What happens in Vegas, stays in Vegas. Unless you get a tattoo. Or you work in PR and have a blog post to write.
I was in Las Vegas last week for an event my client (a consulting firm) stages for their retail clients – a function in its 24th year that brought together about 100 people from 60 different companies. An impressive gathering, but it hasn’t always been so. It has taken serious TLC over the years to grow it to what it is today.
When the sights and characters of Vegas weren’t distracting me (my personal highlight: seeing Elvis, Brett Michaels and Austin Powers walking side-by-side down the Strip), I was, of course, diligently taking notes about the burning issues attendees raised, ideas for future blog posts, etc. But I also found myself thinking about why it’s such a well-attended event that their clients actually look forward to every year – aside from the free meals. And, no, it’s not in Vegas every year, so what’s the draw?
Well, it turns out their secret marketing strategy is quite simple: make it about the attendees. This stretches beyond the topics of conversation – that’s a given. Valeria Maltoni said it perfectly in her post yesterday on the 7 “shoulds” of conference organization: “Time and time again the conferences we remember and return to are those that manage to create a context that is conducive to making connections, those that build a bridge between attendees and speakers with creativity, and through collaboration.”
So, how did my client stack the deck in their favor?
- Start Off on the Right Foot – Them: I love the way this conference started. Everyone in the room stood up, introduced themselves/their company and shared a few issues they were grappling with and hoped to discuss at the conference. It immediately gave it a personal feel and encouraged sharing. I can’t think of a better way to get people engaged from the very start.
- Provide Opportunities for People to Talk: The above only works if you then follow through with providing the opportunity to discuss these issues. Sure, there were prepared presentations my client gave on pre-determined issues. They also built in time for a series of break-out discussions around topics attendees raised and facilitated those conversations. There were plenty of opportunities for everyone to share and connect during breakfast, lunch, breaks and at a function in the evening.
- Customize Your Content: The pre-determined presentation topics were not selected by a roll of the dice – there was a pointed outside-in approach. Many of the attendees participate in surveys the consulting firm conducts, and results are shared at the conference and given additional context through case studies or informal polls/discussions at the event to drill deeper. They seek input from attendees at the end of each conference – and prior to meeting – about topics they wish to discuss. Then (go figure), they listen and actually incorporate those insights into the event.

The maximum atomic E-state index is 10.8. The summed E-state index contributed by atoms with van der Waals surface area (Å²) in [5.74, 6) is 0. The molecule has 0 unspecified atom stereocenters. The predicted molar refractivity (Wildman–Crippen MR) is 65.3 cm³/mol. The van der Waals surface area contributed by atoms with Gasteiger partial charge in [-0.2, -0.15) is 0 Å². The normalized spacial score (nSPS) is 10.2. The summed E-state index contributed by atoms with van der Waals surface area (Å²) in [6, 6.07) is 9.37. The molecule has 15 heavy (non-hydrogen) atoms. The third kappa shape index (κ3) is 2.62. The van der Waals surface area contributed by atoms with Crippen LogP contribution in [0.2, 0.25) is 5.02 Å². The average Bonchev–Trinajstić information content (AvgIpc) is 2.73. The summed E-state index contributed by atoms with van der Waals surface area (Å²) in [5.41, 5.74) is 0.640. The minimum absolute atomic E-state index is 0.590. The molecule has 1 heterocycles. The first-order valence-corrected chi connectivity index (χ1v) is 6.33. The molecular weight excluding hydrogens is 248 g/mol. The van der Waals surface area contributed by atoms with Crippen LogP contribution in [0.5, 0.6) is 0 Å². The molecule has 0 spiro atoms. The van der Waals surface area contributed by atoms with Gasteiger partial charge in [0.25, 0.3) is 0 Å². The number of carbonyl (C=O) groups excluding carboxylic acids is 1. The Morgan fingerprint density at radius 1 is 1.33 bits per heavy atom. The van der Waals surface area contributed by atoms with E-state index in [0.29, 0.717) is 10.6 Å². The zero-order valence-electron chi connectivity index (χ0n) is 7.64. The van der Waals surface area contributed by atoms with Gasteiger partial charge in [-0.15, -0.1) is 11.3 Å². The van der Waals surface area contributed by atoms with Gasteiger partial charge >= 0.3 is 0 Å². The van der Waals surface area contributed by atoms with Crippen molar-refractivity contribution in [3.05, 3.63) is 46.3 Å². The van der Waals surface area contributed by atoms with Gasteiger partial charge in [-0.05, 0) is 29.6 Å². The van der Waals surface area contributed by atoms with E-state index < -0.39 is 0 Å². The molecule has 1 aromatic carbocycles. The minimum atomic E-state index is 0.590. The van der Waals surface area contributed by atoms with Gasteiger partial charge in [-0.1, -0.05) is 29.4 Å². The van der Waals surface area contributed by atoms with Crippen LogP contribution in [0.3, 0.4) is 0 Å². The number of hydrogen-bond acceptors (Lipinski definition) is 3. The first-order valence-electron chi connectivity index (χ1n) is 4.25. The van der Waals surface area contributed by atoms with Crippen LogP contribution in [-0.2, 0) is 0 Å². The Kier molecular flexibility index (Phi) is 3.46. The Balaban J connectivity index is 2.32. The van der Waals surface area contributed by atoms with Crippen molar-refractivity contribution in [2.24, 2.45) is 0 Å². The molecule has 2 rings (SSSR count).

- Share the Limelight: There were several retailers/attendees who presented and shared their case studies. Every time a co-presenter got up to talk about their “real life experiences” around the topic at hand, they were always peppered with questions. Storytelling in a B2B setting has an amazing way of quickly giving ideas, data and theories that are thrown around real context. In addition, people were encouraged to ask questions not only of the speakers, but of the room. Attendees were regularly taking informal polls of the room about what companies were doing X or Y.
In essence, my client avoided being talking heads at the front of the room droning through PowerPoint presentations designed around what they wanted to sell. Their conference has become a valued function because they serve as thoughtful facilitators of meaningful conversation and a resource that gathers and shares intelligence about industry trends and developments about which their clients are asking.
They are creating conversation. And isn’t that what good B2B marketing is all about?
Have you attended an event that effectively engaged people? What worked, in your opinion?
(photo by Auntie P)
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